Going to a football match in Ghana has always been on our bucket list for our time here. The roaring crowds, the passionate commentary, the electric atmosphere…and, yes I’m sorry to say, the vuvuzelas. While I’ve watched local games at the mine, the top of the list would be to watch a game at Kumasi Baba Yara Stadium. Kumasi stadium is regarded as the heart of Ghanaian football and the spiritual home of the national team, the Black Stars.
So you can imagine how excited we were when Bill’s work managed to get tickets to the Ghana-Zambia World Cup qualifier match for Brazil 2014! Woo hoo!
But first up, a confession. I’m no huge football fan, actually I’m not even a huge sport fan, so there was more than a pang of guilt when I knew so many die-hard fans couldn’t get tickets to the game. But I’m so thrilled we went.
Then more weaving through the crowds and hawkers, selling the ubiquitous supporters souvenirs. The atmosphere was hectic, as we each clung to a child’s hand and pushed our way through the throngs of people, trying to find our gate. Past Army soldiers bearing machine guns and Police in full riot gear. Once inside, everyone, not just us, palpably relaxed, and the atmosphere took on more of a party feel. We wove our way up three flights of stairs, rewarding us with the finest view of Kumasi I’ve ever seen.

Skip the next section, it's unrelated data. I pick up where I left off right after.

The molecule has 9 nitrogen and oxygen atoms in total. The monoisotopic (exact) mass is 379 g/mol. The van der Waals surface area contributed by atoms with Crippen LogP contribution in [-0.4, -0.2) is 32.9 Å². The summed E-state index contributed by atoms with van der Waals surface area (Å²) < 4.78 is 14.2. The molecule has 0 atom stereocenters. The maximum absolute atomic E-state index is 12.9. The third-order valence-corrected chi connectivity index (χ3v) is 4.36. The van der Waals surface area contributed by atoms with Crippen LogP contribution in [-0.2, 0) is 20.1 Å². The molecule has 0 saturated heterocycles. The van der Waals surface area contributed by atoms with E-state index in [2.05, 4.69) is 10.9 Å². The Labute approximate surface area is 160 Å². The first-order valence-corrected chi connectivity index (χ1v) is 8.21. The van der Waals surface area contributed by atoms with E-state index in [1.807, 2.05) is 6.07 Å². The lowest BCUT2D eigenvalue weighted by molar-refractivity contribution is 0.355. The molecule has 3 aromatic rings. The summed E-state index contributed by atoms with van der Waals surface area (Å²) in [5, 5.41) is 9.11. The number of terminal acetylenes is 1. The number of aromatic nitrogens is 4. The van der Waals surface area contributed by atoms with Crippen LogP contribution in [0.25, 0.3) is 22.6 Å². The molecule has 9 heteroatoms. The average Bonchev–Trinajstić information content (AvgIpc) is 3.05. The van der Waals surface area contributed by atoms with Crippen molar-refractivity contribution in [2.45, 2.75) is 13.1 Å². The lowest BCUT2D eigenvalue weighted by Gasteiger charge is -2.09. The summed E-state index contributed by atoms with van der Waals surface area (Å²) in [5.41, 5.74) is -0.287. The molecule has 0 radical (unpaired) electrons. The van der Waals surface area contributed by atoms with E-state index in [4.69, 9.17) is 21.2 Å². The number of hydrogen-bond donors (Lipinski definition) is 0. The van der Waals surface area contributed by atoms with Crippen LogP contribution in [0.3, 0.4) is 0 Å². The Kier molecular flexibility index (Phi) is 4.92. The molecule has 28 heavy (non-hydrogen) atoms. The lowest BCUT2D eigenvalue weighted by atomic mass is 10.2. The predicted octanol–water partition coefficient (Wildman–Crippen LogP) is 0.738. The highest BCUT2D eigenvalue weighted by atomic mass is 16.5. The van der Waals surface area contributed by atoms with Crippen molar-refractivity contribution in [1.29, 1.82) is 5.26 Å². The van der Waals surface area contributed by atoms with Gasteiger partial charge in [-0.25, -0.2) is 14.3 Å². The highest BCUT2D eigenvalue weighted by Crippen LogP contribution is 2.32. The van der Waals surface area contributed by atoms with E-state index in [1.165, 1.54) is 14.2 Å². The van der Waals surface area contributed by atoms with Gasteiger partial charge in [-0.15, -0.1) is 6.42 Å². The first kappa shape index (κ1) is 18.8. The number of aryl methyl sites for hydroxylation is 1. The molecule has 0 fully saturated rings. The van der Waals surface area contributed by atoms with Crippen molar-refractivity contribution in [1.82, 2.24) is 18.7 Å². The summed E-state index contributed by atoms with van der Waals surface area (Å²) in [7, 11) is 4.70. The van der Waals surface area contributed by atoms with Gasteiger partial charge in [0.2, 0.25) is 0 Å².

We settled into our booth, and soaked up the crowd.
I’m sorry I can’t provide you with anything much in the way of football commentary. All I know is that Ghana fielded a full international team with the exception of the goalie, who was from the local Asante Kotoko team. And somewhat embarrassingly, the only Ghanaian player we knew was the skipper, Asamoah Gyan, who famously dances Azonto [an awesome and wildly popular Ghanaian high life dance. Make sure you watch to 37 seconds and see the white guy dance too!] whenever he scores a goal. (Unfortunately he didn’t score, but Cecie did see him dancing Azonto at the Golden Tulip after the game!). A good roundup can be found at here.
While having the box was a cool haven to the crowds outside, we did feel somewhat removed from the excitement, so Bill and I kept sneaking out to soak up some atmosphere. Here is a snippet of the Ghanaian national anthem, accompanied by 20,000 vuvuzelas, and the start of the game!
Some shots of the game, it would feel a little remiss to leave them out:
Lining up for a…
The ubiquitous half time pee-stop.
I always find it surprising at the end of a game, particularly one as important as this one, how quickly the crowd disperses, and makes their way into the night. We enjoyed the view from the third floor balcony, waiting for the crowds to move on.
And just a little more…
It was thrilling moment and perhaps a timely reminder of why we made this move. This really is Africa.